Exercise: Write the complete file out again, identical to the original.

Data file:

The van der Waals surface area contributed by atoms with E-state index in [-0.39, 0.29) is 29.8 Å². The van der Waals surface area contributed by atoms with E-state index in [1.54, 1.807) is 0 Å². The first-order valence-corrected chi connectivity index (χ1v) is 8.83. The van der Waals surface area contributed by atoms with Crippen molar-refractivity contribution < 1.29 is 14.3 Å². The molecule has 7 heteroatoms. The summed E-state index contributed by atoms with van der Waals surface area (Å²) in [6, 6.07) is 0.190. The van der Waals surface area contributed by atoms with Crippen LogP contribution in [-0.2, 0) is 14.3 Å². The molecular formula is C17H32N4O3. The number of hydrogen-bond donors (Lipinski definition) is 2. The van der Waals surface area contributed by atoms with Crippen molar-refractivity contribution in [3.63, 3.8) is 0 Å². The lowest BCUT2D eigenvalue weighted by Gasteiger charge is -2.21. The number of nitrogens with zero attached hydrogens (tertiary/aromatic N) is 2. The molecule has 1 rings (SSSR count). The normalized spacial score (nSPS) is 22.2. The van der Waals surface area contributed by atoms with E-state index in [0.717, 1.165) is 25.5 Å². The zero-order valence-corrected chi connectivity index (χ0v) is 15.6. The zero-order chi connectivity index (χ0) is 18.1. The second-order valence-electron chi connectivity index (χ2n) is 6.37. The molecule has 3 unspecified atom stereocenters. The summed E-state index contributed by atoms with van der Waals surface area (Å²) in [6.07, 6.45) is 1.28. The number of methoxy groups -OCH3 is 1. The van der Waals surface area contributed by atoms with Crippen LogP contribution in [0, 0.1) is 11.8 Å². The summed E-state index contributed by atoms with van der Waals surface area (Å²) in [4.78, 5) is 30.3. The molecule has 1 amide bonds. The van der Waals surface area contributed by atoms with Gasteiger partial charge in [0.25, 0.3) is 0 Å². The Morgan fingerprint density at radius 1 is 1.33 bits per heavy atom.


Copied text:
The van der Waals surface area contributed by atoms with E-state index in [-0.39, 0.29) is 29.8 Å². The van der Waals surface area contributed by atoms with E-state index in [1.54, 1.807) is 0 Å². The first-order valence-corrected chi connectivity index (χ1v) is 8.83. The van der Waals surface area contributed by atoms with Crippen molar-refractivity contribution < 1.29 is 14.3 Å². The molecule has 7 heteroatoms. The summed E-state index contributed by atoms with van der Waals surface area (Å²) in [6, 6.07) is 0.190. The van der Waals surface area contributed by atoms with Crippen LogP contribution in [-0.2, 0) is 14.3 Å². The molecular formula is C17H32N4O3. The number of hydrogen-bond donors (Lipinski definition) is 2. The van der Waals surface area contributed by atoms with Crippen molar-refractivity contribution in [3.63, 3.8) is 0 Å². The lowest BCUT2D eigenvalue weighted by Gasteiger charge is -2.21. The number of nitrogens with zero attached hydrogens (tertiary/aromatic N) is 2. The molecule has 1 rings (SSSR count). The normalized spacial score (nSPS) is 22.2. The van der Waals surface area contributed by atoms with E-state index in [0.717, 1.165) is 25.5 Å². The zero-order valence-corrected chi connectivity index (χ0v) is 15.6. The zero-order chi connectivity index (χ0) is 18.1. The second-order valence-electron chi connectivity index (χ2n) is 6.37. The molecule has 3 unspecified atom stereocenters. The summed E-state index contributed by atoms with van der Waals surface area (Å²) in [6.07, 6.45) is 1.28. The number of methoxy groups -OCH3 is 1. The van der Waals surface area contributed by atoms with Crippen LogP contribution in [0, 0.1) is 11.8 Å². The summed E-state index contributed by atoms with van der Waals surface area (Å²) in [4.78, 5) is 30.3. The molecule has 1 amide bonds. The van der Waals surface area contributed by atoms with Gasteiger partial charge in [0.25, 0.3) is 0 Å². The Morgan fingerprint density at radius 1 is 1.33 bits per heavy atom.